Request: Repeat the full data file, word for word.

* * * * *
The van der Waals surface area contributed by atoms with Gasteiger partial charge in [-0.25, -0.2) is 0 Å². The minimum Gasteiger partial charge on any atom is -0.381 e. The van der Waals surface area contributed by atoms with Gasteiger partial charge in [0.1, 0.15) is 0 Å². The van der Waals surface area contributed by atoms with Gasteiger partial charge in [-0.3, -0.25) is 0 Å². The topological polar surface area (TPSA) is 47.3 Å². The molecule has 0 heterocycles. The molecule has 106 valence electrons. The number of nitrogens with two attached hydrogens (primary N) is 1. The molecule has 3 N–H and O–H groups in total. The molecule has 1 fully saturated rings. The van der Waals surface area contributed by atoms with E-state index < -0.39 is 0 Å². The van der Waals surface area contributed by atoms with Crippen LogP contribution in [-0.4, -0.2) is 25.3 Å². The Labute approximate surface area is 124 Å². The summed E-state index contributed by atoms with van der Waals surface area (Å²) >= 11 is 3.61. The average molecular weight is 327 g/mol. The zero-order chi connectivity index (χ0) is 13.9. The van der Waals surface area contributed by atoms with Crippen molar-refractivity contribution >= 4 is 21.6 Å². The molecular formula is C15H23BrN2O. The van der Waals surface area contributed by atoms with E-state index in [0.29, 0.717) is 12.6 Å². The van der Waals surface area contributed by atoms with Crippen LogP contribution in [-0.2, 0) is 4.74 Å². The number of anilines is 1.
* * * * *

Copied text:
The van der Waals surface area contributed by atoms with Gasteiger partial charge in [-0.25, -0.2) is 0 Å². The minimum Gasteiger partial charge on any atom is -0.381 e. The van der Waals surface area contributed by atoms with Gasteiger partial charge in [0.1, 0.15) is 0 Å². The van der Waals surface area contributed by atoms with Gasteiger partial charge in [-0.3, -0.25) is 0 Å². The topological polar surface area (TPSA) is 47.3 Å². The molecule has 0 heterocycles. The molecule has 106 valence electrons. The number of nitrogens with two attached hydrogens (primary N) is 1. The molecule has 3 N–H and O–H groups in total. The molecule has 1 fully saturated rings. The van der Waals surface area contributed by atoms with E-state index < -0.39 is 0 Å². The van der Waals surface area contributed by atoms with Crippen LogP contribution in [-0.4, -0.2) is 25.3 Å². The Labute approximate surface area is 124 Å². The summed E-state index contributed by atoms with van der Waals surface area (Å²) >= 11 is 3.61. The average molecular weight is 327 g/mol. The zero-order chi connectivity index (χ0) is 13.9. The van der Waals surface area contributed by atoms with Crippen molar-refractivity contribution >= 4 is 21.6 Å². The molecular formula is C15H23BrN2O. The van der Waals surface area contributed by atoms with E-state index in [0.29, 0.717) is 12.6 Å². The van der Waals surface area contributed by atoms with Crippen LogP contribution in [-0.2, 0) is 4.74 Å². The number of anilines is 1.